And to some extent, this is an issue with Josh Groban himself as a performer, and where we get into tricky territory. Because the guy has an impressive voice, a great range, and a ton of natural power that allows him to belt with impressive gusto… which makes it odd that more of this album doesn’t play to his baritone-baritenor range. Instead, many of the covers play in a slightly higher register, where Groban still has power and volume but it’s doesn’t quite have the same swell and sounds a lot more like work. But all of this is ties into a greater issue: emotive presence. This is an issue that can come with classically trained vocalists stepping towards this brand of theater in that, sure, they can hit the notes with clarity and power, but can they convey the emotional context behind their vocals? Without it, there’s a certain stiffness that can creep into their vocals that doesn’t feel raw or real, even if they have enough pure charisma, like Groban has. Now in the past, he’s been kind of hit-and-miss in this area – when given potent, dramatic material that demands energy, he can drive this home without fail, but more complex songwriting and framing, or material that demands a little more subtlety… well, Illuminations proved he was capable of pulling it off, but All That Echoes showed that if he didn’t have enough dramatic material, the songs could sound pretty but emotionally uninvolving. Which is the worst thing possible when you have a vocalist like Groban, whose voice is so clean and poised that if the songwriting drops into typical ‘power-ballad’ mold, it becomes very easy to tune out, if only because he’s made so many of them.

And thus it gets even more frustrating that Groban didn’t opt for more challenging or varied tracks from the musicals he chose. Take the duet he did with Kelly Clarkson from Phantom Of The Opera, ‘All I Ask Of You’, basically the poor man’s ‘Music Of The Night’, down to the chord progressions. I get why Groban chose the former – it’s more well-known, it plays more to a classical romantic archetype – but ‘Music Of The Night’ is a more interesting track lyrically and would have required Groban show off a more complex emotive presence. It also wouldn’t have involved Kelly Clarkson, who gives it her best shot and did do better than I expected, but her voice is too breathy and doesn’t quite have the stately presence a proper portrayal of Christina would need, especially considering Groban already got Audra McDonald for ‘If I Loved You’ from Carousel. Or take the Sondheim double feature of ‘Children Will Listen’ from Into The Woods and ‘Not While I’m Around’ from Sweeney Todd. I mean, I like both songs and the composition of the mashup is well-executed – but I can’t help but feel Groban would have been a much better fit for songs like ‘Agony’ or ‘Johanna’, force him to flex those dramatic muscles - hell, he does a lot better with the lesser known Sondheim track 'Finishing The Hat' from Sunday In The Park With George. And then there’s ‘Bring Him Home’ from Les Miserables – and I’ll give Groban this, that song is brutally difficult, especially for one at his vocal range, and he does a damn great job with it… but on some level, his voice might have been a better fit for ‘Stars’ or ‘Who Am I?’. Sure, he covered ‘Empty Chairs And Empty Tables’ as well, but it’s on the bonus disc and should have been swapped in for the completely pointless and done-to-death ‘Somewhere Over The Rainbow’ on this album.

So fine, Groban didn’t experiment as much as I hoped, instead picking a subsection of covers that most would deem pretty safe with his range and vocal style, did he at least do a solid job with the songs he chose? Honestly, it’s tough – he’s got the pipes, but it’s rare he steps up with the same level of organic emotive presence to match his musical predecessors. Hate to say it, but the original version by Gene Wilder of ‘Pure Imagination’ from Willy Wonka & The Chocolate Factory is pretty close to untouchable, even though Groban does give it a pretty solid effort. His gender-swapped version of 'What I Did For Love' is a valiant effort, but even despite how much I like that song, it doesn't favour his range. And then there’s ‘Anthem’ from Chess – and look, it’s impossible for me to be unbiased here, given it’s my favourite musical and the 2001 Complete Cast Album is pretty incredible… but man, this is probably Groban’s best shot at the song yet. And in other cases, he does rise to the occasion - I like Groban's more acoustic-touched approach to 'Try To Remember' from The Fantastiks and 'Old Devil Moon' from Finian's Rainbow, and his version of 'You'll Never Walk Alone' definitely plays to his strengths. If anything, the earnestness of old Broadway tunes is a natural fit for Groban, and I'm a little baffled he doesn't choose to go a little deeper into that catalog - but then again, who aside from theater geeks will know those songs?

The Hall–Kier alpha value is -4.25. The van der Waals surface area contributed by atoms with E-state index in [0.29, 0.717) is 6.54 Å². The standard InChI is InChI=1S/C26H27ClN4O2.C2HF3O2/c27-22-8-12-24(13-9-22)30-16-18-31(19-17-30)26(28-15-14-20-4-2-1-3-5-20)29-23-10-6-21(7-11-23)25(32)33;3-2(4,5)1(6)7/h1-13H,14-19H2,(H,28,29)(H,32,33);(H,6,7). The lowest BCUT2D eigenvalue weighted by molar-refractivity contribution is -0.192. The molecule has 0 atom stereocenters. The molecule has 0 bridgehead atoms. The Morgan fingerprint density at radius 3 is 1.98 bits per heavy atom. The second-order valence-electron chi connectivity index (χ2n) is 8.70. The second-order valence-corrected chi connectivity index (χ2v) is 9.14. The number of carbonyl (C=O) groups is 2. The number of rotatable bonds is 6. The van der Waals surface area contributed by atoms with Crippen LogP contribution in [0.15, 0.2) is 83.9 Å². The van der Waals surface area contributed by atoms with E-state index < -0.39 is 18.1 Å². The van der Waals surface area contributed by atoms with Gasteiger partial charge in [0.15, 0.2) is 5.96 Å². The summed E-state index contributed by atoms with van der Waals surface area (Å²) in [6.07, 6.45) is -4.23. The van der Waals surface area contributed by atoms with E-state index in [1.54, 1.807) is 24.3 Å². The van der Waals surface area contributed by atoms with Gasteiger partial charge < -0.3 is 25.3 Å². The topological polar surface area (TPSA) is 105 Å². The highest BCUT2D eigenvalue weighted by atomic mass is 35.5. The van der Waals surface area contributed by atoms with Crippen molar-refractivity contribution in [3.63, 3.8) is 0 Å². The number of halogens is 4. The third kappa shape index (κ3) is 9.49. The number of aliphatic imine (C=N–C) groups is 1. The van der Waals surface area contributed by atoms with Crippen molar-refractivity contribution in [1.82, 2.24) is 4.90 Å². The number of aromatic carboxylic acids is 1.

In other words, Stages by Josh Groban feels compromised to me. As I said, it's harmless, but it feels caught between Josh Groban wanting to play to his wider audience and go for deep cuts in Sondheim. And as such, he can't nearly go as dark or as edgy as the better material might allow because it might tarnish his pristine image, even though I know from the past he's capable of it. In other words, it's an analogous problem to All That Echoes, and at this point in Groban's career, there's less excuses for playing it safe, especially considering he has an audience that will buy everything he makes, so why not push the envelope a little more? As it is, this is a strong 6/10 from me and a recommendation if you're a fan of Josh Groban or musicals or you just want to argue about who did it better. But otherwise... eh, if you're curious, but Josh Groban seems to be falling into a holding pattern that gets less interesting with every release, and worries me. Eh, I still like the guy, but he can do more.